American culture and media have created a nearly impossible image of the perfect human body for both men and women. Body image has become a hot topic around college campuses for good reason. Statistics from the National College Health Assessment report regarding the issue have found that 21 percent of college students said that their appearance was “traumatic or difficult to handle.”
The issue not only affects college-aged women. Studies have found that 67 percent of women ages 15 to 64 withdraw from life-engaging activities like giving an opinion, going to school and going to the doctor because they feel bad about their looks.
The University of Virginia Women’s Center is holding its annual event, “Celebrate Every Body Week,” from Feb. 25 to March 1, including a one-hour seminar for U.Va. faculty and staff, “Body Image: Challenging the Myths and Gaining a Healthy Perspective,” on Tuesday at noon in the Women’s Center.
The Women’s Center has programs that aim to create a “body-positive culture” and community where everyone enjoys a healthy relationship with food, exercise and body image. The center’s Eating Disorders Education Initiative works to reduce the incidence of eating disorders, disordered eating and exercise and body image concerns among students. The initiative is the first program of its kind and is becoming a model for college eating disorders prevention programs, said coordinator Amy Chestnutt, who works with groups and students across Grounds to achieve a body-positive culture.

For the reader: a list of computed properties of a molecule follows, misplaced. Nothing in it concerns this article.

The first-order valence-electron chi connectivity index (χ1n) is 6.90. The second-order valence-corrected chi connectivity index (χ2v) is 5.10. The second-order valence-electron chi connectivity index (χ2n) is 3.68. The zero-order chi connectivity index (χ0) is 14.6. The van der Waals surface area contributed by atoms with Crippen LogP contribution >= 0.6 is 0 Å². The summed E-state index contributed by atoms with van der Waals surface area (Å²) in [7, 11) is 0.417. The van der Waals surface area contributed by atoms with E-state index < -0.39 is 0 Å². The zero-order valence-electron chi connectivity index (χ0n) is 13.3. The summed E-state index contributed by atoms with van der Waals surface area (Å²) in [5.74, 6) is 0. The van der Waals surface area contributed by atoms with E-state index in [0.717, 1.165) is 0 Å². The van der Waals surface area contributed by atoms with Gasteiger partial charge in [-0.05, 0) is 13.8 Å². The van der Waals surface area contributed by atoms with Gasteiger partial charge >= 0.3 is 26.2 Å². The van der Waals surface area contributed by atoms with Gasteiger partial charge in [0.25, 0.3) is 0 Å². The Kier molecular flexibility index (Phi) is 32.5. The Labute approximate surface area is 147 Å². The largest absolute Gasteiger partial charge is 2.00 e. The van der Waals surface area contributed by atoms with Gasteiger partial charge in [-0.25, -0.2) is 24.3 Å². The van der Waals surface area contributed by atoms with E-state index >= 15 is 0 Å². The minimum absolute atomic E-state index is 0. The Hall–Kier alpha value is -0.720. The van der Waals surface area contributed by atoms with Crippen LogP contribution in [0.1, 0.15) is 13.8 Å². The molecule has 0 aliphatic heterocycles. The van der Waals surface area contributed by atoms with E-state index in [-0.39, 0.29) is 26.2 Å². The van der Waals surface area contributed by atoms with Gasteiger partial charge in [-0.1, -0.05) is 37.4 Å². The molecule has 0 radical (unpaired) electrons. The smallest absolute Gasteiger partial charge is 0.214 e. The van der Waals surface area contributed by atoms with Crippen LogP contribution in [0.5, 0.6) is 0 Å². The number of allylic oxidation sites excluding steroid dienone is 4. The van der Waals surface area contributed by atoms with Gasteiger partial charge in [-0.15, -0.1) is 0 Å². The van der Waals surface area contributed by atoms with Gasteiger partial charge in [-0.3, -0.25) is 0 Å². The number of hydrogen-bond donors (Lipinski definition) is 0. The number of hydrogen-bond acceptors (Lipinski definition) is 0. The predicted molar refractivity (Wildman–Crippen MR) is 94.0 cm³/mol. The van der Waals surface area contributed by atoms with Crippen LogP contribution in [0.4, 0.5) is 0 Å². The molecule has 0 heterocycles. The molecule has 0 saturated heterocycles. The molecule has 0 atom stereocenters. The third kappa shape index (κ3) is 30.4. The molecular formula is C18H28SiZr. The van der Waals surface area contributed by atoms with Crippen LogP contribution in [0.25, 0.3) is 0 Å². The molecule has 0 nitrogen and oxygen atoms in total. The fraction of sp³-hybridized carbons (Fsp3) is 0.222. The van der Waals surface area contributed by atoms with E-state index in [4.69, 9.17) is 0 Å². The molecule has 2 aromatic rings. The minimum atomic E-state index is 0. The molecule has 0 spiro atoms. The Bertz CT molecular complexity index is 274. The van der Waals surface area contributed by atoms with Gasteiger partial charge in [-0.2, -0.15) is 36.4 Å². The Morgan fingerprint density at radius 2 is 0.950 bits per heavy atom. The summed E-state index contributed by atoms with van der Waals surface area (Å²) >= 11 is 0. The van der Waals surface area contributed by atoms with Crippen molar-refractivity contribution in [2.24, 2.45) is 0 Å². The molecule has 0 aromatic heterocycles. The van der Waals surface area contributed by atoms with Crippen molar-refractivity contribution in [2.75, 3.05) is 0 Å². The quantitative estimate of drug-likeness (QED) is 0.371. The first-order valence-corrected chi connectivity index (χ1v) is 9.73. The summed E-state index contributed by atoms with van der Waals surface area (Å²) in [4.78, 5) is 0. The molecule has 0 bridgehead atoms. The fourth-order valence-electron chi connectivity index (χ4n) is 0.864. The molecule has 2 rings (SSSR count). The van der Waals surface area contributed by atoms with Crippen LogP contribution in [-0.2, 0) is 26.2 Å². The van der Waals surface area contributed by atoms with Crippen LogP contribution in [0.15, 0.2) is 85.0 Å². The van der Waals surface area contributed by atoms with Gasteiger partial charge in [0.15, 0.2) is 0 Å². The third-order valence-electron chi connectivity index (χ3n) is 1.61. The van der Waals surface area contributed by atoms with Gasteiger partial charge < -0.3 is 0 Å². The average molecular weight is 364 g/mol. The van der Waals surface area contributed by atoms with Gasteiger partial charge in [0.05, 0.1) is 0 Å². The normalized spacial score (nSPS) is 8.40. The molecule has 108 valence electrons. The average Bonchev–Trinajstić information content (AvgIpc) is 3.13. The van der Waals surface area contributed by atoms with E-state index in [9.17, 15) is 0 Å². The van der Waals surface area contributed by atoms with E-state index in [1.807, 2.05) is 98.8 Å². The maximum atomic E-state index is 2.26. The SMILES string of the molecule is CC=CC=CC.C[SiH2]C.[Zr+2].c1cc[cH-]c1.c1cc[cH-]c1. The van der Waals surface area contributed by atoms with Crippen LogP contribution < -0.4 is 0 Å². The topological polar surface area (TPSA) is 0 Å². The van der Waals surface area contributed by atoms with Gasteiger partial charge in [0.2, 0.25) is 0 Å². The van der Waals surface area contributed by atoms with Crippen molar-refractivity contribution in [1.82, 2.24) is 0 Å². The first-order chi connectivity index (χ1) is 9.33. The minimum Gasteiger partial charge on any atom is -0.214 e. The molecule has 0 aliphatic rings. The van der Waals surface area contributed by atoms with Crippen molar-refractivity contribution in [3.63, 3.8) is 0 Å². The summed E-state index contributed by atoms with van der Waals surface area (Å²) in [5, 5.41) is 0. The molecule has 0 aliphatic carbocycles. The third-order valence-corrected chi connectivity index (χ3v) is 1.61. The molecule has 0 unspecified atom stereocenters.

Two of the center’s Counseling Services interns, Robyn Sharkey and Cathy Erickson, will facilitate Tuesday’s workshop, which is open to both men and women. The group will discuss current cultural messages of the ideal woman and man, the ways those messages are perpetuated in the culture, how to challenge those messages both internally and in the community and how to gain a healthy perspective on body image. The format will include open discussion, role-playing, brainstorming and a question-and-answer time. Participants are encouraged to participate but can just observe if preferred.
To reserve a spot, RSVP to email@example.com. Participants may bring their own lunch.